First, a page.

Filled with questions any child might ask, replete with a sense of warmth and good cheer and packing enough offbeat facts to...

READ REVIEW

DOGGY WHYS?

Everything you wondered about dogs but were afraid to ask is answered in this slim, friendly volume of canine Q&A.

Questions range from why dogs bark and wag their tails to why there are so many breeds to that perennial question of why they sniff each other’s bottoms. Each spread features a question on canine behavior or attributes, which is followed by whimsical and arch offerings from a chorus of cats (“Why do dogs do what we tell them? Because they don’t know how to use their own heads. Because they can’t open a can of dog food on their own. Because they want people to like them more than people like cats”). Factual, accessible text then provides straightforward answers and a focus on a breed that personifies said characteristic, complete with a textured illustration in rich earthy tones and a description of the breed and its assets as a pet. Endpapers show different breeds as well as imaginary mixed breeds to identify (answers are at the back of the book).

Filled with questions any child might ask, replete with a sense of warmth and good cheer and packing enough offbeat facts to entice even the most reluctant reader, this is bound to be a classroom favorite as well as a great choice for any dog lover. Can a selection on cats be far behind? (Informational picture book. 4-8)

Pub Date: June 11, 2011

ISBN: 978-0-7358-4014-0

Page Count: 40

Publisher: NorthSouth

Review Posted Online: April 18, 2011

Kirkus Reviews Issue: May 1, 2011

Did you like this book?

No Comments Yet

A bland also-ran trailing a large litter of like-themed pups.

WOLF PUPS JOIN THE PACK

From the First Discoveries series

A photo album of young wolves running, playing, and growing through their first year.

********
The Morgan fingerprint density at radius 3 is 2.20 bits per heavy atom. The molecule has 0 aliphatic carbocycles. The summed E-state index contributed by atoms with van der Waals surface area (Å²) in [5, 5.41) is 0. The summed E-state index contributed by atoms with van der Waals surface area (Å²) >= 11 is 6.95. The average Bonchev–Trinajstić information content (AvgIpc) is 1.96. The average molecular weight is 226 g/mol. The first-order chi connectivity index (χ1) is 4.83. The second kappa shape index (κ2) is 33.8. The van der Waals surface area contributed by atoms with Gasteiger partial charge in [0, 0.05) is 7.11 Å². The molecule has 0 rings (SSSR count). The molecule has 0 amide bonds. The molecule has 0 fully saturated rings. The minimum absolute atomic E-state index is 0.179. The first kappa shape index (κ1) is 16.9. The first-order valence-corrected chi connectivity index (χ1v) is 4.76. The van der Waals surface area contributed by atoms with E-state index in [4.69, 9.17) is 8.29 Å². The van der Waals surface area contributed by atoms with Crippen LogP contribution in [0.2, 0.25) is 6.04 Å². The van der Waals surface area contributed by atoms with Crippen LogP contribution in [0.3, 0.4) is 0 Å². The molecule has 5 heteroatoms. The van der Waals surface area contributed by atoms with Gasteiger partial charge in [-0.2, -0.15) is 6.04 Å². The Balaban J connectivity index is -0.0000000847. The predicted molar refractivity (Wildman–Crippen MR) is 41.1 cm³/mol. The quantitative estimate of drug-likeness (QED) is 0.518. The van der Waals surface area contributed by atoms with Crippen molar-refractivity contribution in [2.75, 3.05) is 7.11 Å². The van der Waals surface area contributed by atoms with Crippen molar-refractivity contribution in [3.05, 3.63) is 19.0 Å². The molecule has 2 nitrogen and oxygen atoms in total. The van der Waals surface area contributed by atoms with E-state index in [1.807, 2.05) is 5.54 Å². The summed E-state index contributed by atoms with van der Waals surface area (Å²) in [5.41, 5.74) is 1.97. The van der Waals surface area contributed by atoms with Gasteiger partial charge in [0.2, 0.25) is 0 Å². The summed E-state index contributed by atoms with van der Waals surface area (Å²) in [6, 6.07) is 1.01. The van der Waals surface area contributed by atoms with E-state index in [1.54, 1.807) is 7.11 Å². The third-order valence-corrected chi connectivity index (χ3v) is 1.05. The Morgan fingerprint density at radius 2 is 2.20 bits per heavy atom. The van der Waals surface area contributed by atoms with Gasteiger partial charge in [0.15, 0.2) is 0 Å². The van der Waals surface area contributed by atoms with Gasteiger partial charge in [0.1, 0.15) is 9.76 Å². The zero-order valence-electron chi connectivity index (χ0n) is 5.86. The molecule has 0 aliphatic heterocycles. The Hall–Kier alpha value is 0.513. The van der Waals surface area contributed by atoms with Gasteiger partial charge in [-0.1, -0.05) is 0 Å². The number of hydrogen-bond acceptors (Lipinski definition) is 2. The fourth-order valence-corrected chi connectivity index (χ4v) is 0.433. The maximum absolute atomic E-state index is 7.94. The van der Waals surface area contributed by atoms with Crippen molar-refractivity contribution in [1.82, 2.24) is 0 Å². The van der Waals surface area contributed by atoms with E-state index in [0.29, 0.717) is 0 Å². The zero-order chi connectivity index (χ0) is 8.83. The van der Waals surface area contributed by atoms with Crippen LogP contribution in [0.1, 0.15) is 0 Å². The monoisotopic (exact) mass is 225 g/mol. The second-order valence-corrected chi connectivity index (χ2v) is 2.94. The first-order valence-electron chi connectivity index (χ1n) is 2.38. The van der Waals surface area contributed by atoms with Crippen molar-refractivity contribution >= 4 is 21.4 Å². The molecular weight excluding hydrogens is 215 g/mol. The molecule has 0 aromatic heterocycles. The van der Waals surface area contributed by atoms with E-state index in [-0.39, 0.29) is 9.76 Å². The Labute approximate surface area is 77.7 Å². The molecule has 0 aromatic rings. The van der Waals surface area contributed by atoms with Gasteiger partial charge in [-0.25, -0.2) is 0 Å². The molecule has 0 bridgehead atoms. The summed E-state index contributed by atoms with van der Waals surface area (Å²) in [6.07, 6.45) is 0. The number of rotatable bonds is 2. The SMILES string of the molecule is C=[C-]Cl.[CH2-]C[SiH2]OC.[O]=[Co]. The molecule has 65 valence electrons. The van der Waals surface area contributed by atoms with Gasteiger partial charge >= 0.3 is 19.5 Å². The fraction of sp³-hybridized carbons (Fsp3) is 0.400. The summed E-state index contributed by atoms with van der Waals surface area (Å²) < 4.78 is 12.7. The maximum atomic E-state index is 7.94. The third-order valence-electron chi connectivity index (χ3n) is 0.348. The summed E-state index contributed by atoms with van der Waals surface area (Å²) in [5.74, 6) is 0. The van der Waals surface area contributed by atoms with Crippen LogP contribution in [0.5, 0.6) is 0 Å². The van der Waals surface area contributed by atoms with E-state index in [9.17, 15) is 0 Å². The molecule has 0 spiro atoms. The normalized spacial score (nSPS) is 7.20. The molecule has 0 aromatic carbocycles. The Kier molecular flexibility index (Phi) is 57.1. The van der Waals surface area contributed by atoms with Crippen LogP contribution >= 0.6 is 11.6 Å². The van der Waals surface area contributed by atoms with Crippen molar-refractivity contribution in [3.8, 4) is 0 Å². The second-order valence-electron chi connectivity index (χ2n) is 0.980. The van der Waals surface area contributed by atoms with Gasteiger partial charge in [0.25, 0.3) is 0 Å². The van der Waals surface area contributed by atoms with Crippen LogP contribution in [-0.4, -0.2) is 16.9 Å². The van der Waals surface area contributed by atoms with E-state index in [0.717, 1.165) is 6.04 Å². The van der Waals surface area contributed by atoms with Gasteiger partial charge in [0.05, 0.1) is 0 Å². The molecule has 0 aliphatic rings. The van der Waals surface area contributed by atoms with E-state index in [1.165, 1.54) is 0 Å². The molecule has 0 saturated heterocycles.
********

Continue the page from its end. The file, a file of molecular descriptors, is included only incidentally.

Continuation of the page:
Light on factual details, the uncredited text largely runs to vague observations along the lines of the fact that “young wolves need to rest every now and then” or that packs “differ in size. Some are large and have many wolves, while others are small with only a few.” The chief draws here are the big, color, stock photos, which show pups of diverse ages and species, singly or in groups—running, posing alertly with parents or other adult wolves, eating (regurgitated food only, and that not visible), howling, patrolling, and snoozing as a seasonal round turns green meadows to snowy landscapes. In a notably perfunctory insertion squeezed onto the final spread, a wildlife biologist from the American Museum of Natural History introduces himself and describes his research work—all with animals other than wolves. Budding naturalists should have no trouble running down more nourishing fare, from Seymour Simon’s Wolves (1993) to Jonathan London’s Seasons of Little Wolf (illustrated by Jon Van Zyle, 2014) and on. Baby Dolphin’s First Swim follows the same formula even down to profiling exactly the same wildlife biologist.

A bland also-ran trailing a large litter of like-themed pups. (Informational picture book. 5-7)

Pub Date: June 6, 2017

ISBN: 978-1-4549-2237-7

Page Count: 32

Publisher: Sterling

Review Posted Online: April 26, 2017

Kirkus Reviews Issue: May 15, 2017

Did you like this book?

No Comments Yet

A soaring read-aloud that makes the rare national bird of the Philippines accessible to young environmentalists.

AN EAGLE'S FEATHER

A pair of critically endangered Philippine eagles in captivity aspire to life in the wild despite growing developments surrounding them.

“Flying high above the forest of Tambala at sunrise, Kalayaan spots a monkey. Food! / The young Philippine eagle swoops down to follow the monkey. Where did it go?” In concise and evenly paced text, Kalayaan is pursuing his prey when “BOOM!”: He is shot by a hunter. Luckily he is rescued by a father and son before “everything turns dark.” Upon awakening he meets Pinpin, a female eagle bred in captivity. Pinpin informs him that he is in rehabilitation and is optimistic that both can be released in the wild. Alvarez, a Philippine-based artist, illuminates the eagles’ dreams of the forest with bleeding layers of pastel-hued watercolors embellished with highlighting patterns. While they wait for Kalayaan to recover, both birds discuss how “the forest has been cut down for timber, so that eagles have less and less space to hunt for food.” Ho successfully addresses the complex issues with clarity without detracting from the heart of the story. Both eagles eventually find a hope-filled conclusion. A portion of the proceeds benefits the Philippine Eagle Foundation.

A soaring read-aloud that makes the rare national bird of the Philippines accessible to young environmentalists. (author’s note, bibliography) (Picture book. 5-8)

Pub Date: April 5, 2018

ISBN: 978-1-943645-23-7

Page Count: 36

Publisher: Cornell Lab Publishing Group

Review Posted Online: March 4, 2018

Kirkus Reviews Issue: March 15, 2018

Did you like this book?

No Comments Yet
more